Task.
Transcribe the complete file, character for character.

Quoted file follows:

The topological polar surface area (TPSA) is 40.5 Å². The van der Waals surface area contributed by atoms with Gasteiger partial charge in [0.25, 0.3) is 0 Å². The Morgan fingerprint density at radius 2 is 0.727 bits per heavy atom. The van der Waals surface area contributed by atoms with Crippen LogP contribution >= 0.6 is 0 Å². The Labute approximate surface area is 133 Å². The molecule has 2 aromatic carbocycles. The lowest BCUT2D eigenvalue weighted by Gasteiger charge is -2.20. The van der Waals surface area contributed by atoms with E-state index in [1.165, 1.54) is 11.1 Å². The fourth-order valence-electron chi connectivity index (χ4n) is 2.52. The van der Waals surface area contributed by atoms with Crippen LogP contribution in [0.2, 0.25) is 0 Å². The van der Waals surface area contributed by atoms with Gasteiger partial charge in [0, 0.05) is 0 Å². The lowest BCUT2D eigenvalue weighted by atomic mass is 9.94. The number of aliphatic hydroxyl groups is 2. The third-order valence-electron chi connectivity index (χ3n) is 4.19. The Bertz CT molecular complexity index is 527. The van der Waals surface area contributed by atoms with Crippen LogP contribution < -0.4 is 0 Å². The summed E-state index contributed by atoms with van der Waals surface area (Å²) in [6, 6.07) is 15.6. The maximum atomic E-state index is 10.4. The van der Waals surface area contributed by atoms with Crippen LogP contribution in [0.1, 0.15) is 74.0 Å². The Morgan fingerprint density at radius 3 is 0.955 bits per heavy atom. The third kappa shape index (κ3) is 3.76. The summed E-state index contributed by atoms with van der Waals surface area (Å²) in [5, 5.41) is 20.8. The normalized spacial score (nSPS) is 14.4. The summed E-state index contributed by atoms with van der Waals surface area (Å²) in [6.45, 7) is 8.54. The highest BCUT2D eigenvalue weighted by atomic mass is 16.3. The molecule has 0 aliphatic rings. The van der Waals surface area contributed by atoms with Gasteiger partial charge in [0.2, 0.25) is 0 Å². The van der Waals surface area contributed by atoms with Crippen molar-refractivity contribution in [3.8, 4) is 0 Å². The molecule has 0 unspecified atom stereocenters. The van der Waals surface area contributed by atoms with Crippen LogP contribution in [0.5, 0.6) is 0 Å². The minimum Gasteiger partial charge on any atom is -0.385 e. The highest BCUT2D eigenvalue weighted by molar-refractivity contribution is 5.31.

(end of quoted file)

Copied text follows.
The topological polar surface area (TPSA) is 40.5 Å². The van der Waals surface area contributed by atoms with Gasteiger partial charge in [0.25, 0.3) is 0 Å². The Morgan fingerprint density at radius 2 is 0.727 bits per heavy atom. The van der Waals surface area contributed by atoms with Crippen LogP contribution >= 0.6 is 0 Å². The Labute approximate surface area is 133 Å². The molecule has 2 aromatic carbocycles. The lowest BCUT2D eigenvalue weighted by Gasteiger charge is -2.20. The van der Waals surface area contributed by atoms with E-state index in [1.165, 1.54) is 11.1 Å². The fourth-order valence-electron chi connectivity index (χ4n) is 2.52. The van der Waals surface area contributed by atoms with Crippen LogP contribution in [0.2, 0.25) is 0 Å². The van der Waals surface area contributed by atoms with Gasteiger partial charge in [0, 0.05) is 0 Å². The lowest BCUT2D eigenvalue weighted by atomic mass is 9.94. The number of aliphatic hydroxyl groups is 2. The third-order valence-electron chi connectivity index (χ3n) is 4.19. The Bertz CT molecular complexity index is 527. The van der Waals surface area contributed by atoms with Crippen LogP contribution < -0.4 is 0 Å². The summed E-state index contributed by atoms with van der Waals surface area (Å²) in [6, 6.07) is 15.6. The maximum atomic E-state index is 10.4. The van der Waals surface area contributed by atoms with Crippen LogP contribution in [0.1, 0.15) is 74.0 Å². The Morgan fingerprint density at radius 3 is 0.955 bits per heavy atom. The third kappa shape index (κ3) is 3.76. The summed E-state index contributed by atoms with van der Waals surface area (Å²) in [5, 5.41) is 20.8. The normalized spacial score (nSPS) is 14.4. The summed E-state index contributed by atoms with van der Waals surface area (Å²) in [6.45, 7) is 8.54. The highest BCUT2D eigenvalue weighted by atomic mass is 16.3. The molecule has 0 aliphatic rings. The van der Waals surface area contributed by atoms with Gasteiger partial charge in [0.2, 0.25) is 0 Å². The van der Waals surface area contributed by atoms with Crippen molar-refractivity contribution in [3.8, 4) is 0 Å². The molecule has 0 unspecified atom stereocenters. The van der Waals surface area contributed by atoms with Crippen LogP contribution in [0.5, 0.6) is 0 Å². The minimum Gasteiger partial charge on any atom is -0.385 e. The highest BCUT2D eigenvalue weighted by molar-refractivity contribution is 5.31.